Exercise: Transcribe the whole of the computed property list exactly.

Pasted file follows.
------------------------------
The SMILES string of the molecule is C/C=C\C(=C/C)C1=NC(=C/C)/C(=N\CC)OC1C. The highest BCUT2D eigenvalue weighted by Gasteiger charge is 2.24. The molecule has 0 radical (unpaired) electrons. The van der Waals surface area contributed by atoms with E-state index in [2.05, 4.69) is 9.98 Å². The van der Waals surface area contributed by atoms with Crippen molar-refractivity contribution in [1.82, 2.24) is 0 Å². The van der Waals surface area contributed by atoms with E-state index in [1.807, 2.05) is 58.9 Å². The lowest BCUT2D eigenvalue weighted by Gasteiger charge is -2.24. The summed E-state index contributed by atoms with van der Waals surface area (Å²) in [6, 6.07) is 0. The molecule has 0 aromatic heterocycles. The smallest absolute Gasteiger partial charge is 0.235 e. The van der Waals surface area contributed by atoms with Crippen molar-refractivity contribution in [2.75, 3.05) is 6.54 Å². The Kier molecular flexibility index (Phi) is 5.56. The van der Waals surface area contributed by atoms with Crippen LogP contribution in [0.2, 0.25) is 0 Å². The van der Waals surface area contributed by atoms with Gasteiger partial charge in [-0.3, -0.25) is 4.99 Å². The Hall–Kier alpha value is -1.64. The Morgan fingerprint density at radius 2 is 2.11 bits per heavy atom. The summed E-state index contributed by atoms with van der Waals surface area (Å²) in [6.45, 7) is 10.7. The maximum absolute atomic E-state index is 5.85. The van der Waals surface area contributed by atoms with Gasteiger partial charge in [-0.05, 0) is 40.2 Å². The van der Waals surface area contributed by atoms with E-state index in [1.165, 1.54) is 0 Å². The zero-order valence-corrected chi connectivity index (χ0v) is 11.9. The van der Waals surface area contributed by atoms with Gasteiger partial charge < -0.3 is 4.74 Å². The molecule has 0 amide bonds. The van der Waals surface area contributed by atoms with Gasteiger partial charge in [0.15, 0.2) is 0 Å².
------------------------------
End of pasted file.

The SMILES string of the molecule is C/C=C\C(=C/C)C1=NC(=C/C)/C(=N\CC)OC1C. The highest BCUT2D eigenvalue weighted by Gasteiger charge is 2.24. The molecule has 0 radical (unpaired) electrons. The van der Waals surface area contributed by atoms with E-state index in [2.05, 4.69) is 9.98 Å². The van der Waals surface area contributed by atoms with Crippen molar-refractivity contribution in [1.82, 2.24) is 0 Å². The van der Waals surface area contributed by atoms with E-state index in [1.807, 2.05) is 58.9 Å². The lowest BCUT2D eigenvalue weighted by Gasteiger charge is -2.24. The summed E-state index contributed by atoms with van der Waals surface area (Å²) in [6, 6.07) is 0. The molecule has 0 aromatic heterocycles. The smallest absolute Gasteiger partial charge is 0.235 e. The van der Waals surface area contributed by atoms with Crippen molar-refractivity contribution in [2.75, 3.05) is 6.54 Å². The Kier molecular flexibility index (Phi) is 5.56. The van der Waals surface area contributed by atoms with Crippen LogP contribution in [0.2, 0.25) is 0 Å². The van der Waals surface area contributed by atoms with Gasteiger partial charge in [-0.3, -0.25) is 4.99 Å². The Hall–Kier alpha value is -1.64. The Morgan fingerprint density at radius 2 is 2.11 bits per heavy atom. The summed E-state index contributed by atoms with van der Waals surface area (Å²) in [6.45, 7) is 10.7. The maximum absolute atomic E-state index is 5.85. The van der Waals surface area contributed by atoms with Gasteiger partial charge in [-0.05, 0) is 40.2 Å². The van der Waals surface area contributed by atoms with E-state index in [1.165, 1.54) is 0 Å². The zero-order valence-corrected chi connectivity index (χ0v) is 11.9. The van der Waals surface area contributed by atoms with Gasteiger partial charge < -0.3 is 4.74 Å². The molecule has 0 amide bonds. The van der Waals surface area contributed by atoms with Gasteiger partial charge in [0.15, 0.2) is 0 Å².